Few people don’t know who Peter Thiel is. His Silicon Valley reputation as the first investor in Facebook echoes from the startup world to cocktail parties. He’s also known as the don of the PayPal mafia that includes Elon Musk and Reid Hoffman, who went on to found companies such as Tesla, Space X, and LinkedIn.
But most don’t know his unconventional views on starting a successful business. Often self-critical for postponing his entrepreneurial career while achieving degrees in philosophy and law from Stanford, one could easily argue that the German-born Thiel’s unique perspective is the product of culture and intellect fired in the crucible of startups. Speaking at last week’s DEMO Conference in San Jose, Thiel discussed what he sees as the most critical decisions entrepreneurs need to make when deciding how to launch a company.
What great company is no one building?
Entrepreneurs need to pick an unconventional business idea, Thiel says. His disdain for entrepreneurs copying businesses couldn't be clearer. Entrepreneurs who copy past product successes, such as Microsoft’s operating system, Google’s search, or Facebook’s social network, fail to learn the startup lessons from their founders, Gates, Page, and Zuckerberg.
Thiel values ideas that produce disagreement in which the entrepreneur has strong beliefs, because diverging with convention makes a company unique. That’s no easy pill to swallow for entrepreneurs in need of money who have seen other venture capitalists fund businesses that simply copy other successful ideas.
Great companies are monopolies
Another counterintuitive decision that Thiel charges entrepreneurs to make is to find a monopoly and dominate it quickly. Monopolies don’t need to be big businesses at the start, but some, like Google’s search, can become massive. For emphasis, Thiel said, "capitalism and competition are antonyms; a capitalist accumulates capital. A world of perfect competition is a world where all the capital is competed away."
An entrepreneur’s decision to incrementally copy and compete or to build a monopoly determines whether the business will accumulate capital, become valuable, and reward the founders and inventors.
Thiel’s monopolies start small and take over their markets quickly, such as Facebook and PayPal. Facebook begun at Harvard won 60% social network market share at the school in 10 days. PayPal targeted the top 20,000 eBay power users who needed fast payment processing tools, taking 30% of the market in three months.
Breaking with venture capital convention, Thiel wants entrepreneurs to go after small markets. The clean tech company failures of the last decade, for example, presented big red flags for Thiel because at the beginning of every PowerPoint presentation the first slide represented the energy market measure in hundreds of billions or trillions of dollars.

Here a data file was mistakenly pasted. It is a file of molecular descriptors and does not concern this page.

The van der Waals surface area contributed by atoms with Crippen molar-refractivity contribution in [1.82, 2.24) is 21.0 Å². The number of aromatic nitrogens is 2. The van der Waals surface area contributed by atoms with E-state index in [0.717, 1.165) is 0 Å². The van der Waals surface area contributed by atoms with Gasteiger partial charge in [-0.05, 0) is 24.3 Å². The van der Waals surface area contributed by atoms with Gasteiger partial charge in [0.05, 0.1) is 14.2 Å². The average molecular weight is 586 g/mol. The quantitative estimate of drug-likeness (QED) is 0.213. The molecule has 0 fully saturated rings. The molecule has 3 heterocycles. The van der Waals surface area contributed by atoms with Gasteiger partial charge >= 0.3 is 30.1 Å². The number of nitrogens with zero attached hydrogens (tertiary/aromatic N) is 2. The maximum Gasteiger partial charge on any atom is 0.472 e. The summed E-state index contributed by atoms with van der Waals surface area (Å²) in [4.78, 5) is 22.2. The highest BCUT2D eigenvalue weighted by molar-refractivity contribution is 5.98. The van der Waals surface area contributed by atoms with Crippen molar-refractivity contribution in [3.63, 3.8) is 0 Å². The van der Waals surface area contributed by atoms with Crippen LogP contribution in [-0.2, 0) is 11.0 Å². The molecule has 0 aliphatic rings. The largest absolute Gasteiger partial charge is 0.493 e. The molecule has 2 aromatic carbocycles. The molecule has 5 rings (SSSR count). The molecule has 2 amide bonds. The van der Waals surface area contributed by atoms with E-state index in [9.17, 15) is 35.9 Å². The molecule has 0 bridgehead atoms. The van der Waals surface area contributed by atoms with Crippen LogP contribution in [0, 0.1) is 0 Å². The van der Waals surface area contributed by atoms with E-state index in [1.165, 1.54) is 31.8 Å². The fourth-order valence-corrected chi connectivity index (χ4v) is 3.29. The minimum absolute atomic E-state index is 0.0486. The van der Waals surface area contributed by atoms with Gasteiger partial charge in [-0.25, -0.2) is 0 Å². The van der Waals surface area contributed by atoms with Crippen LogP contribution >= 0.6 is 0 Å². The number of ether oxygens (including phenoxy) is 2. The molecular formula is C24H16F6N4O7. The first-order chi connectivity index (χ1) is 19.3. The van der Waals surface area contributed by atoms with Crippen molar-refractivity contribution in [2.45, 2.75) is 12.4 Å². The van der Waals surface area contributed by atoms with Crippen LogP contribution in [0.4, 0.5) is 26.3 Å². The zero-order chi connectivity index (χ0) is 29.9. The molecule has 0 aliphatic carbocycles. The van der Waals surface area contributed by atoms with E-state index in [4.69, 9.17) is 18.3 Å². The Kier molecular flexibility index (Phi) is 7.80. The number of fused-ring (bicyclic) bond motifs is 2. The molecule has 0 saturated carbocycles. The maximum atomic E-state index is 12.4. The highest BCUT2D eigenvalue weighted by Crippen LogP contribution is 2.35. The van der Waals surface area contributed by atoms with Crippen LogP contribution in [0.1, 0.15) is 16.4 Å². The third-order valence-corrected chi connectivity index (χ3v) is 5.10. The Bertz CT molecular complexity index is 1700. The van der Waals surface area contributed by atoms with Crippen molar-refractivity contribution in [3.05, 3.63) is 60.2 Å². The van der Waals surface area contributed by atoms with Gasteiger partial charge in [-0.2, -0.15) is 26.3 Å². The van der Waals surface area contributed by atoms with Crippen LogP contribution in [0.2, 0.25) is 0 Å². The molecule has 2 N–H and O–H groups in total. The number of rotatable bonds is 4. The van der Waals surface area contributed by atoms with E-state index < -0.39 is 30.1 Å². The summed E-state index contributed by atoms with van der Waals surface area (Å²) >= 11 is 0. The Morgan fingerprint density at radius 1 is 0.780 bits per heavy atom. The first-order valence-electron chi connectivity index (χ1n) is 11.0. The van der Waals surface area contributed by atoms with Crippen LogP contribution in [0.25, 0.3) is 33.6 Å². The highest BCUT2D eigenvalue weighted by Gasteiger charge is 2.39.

"If you are a tiny minnow in a vast ocean, you have no idea how much competition there is," Thiel said. "And you have to beat the other 90 thin-film solar panel companies, and if you have to beat the other 90 solar panel companies then you have to beat wind [turbines], then all sorts of other energy sources. Then you have to beat the fracking that comes out of left field and the Chinese manufacturer that comes out of left field. You just end up with competition everywhere."
Competition is for losers
To Thiel, it doesn’t really matter if a monopoly with a great core idea is well or badly managed. Executing perfectly in a highly competitive market still leads to a marginal business. More harmful than competing capital away, the entrepreneur setting out to compete misses asking the right questions that will give rise to a monopoly.
"Competition has the effect of making us better at that which we are competing on, but it always comes with this price of losing sight as to whether the things we are doing are important, valuable, meaningful, whether they are unique - whether if we didn’t do them, they wouldn’t happen," Thiel said. "Therefore, they can build these monopolies."
Uniqueness is critical to get Thiel’s attention, and definitely to get his money. It is the product of deciding to create the great company that no one else is building. These decisions can’t be left for later. He quotes his own Thiel’s law – "a company messed up at its foundation can never be fixed."
Thiel’s life experience makes him more unique than his ideas. During his talk at DEMO, the Peter Thiel formed from entrepreneurship was the star. But the critical thinker who studied the philosopher Immanuel Kant and the compelling debater who studied law certainly played supporting roles.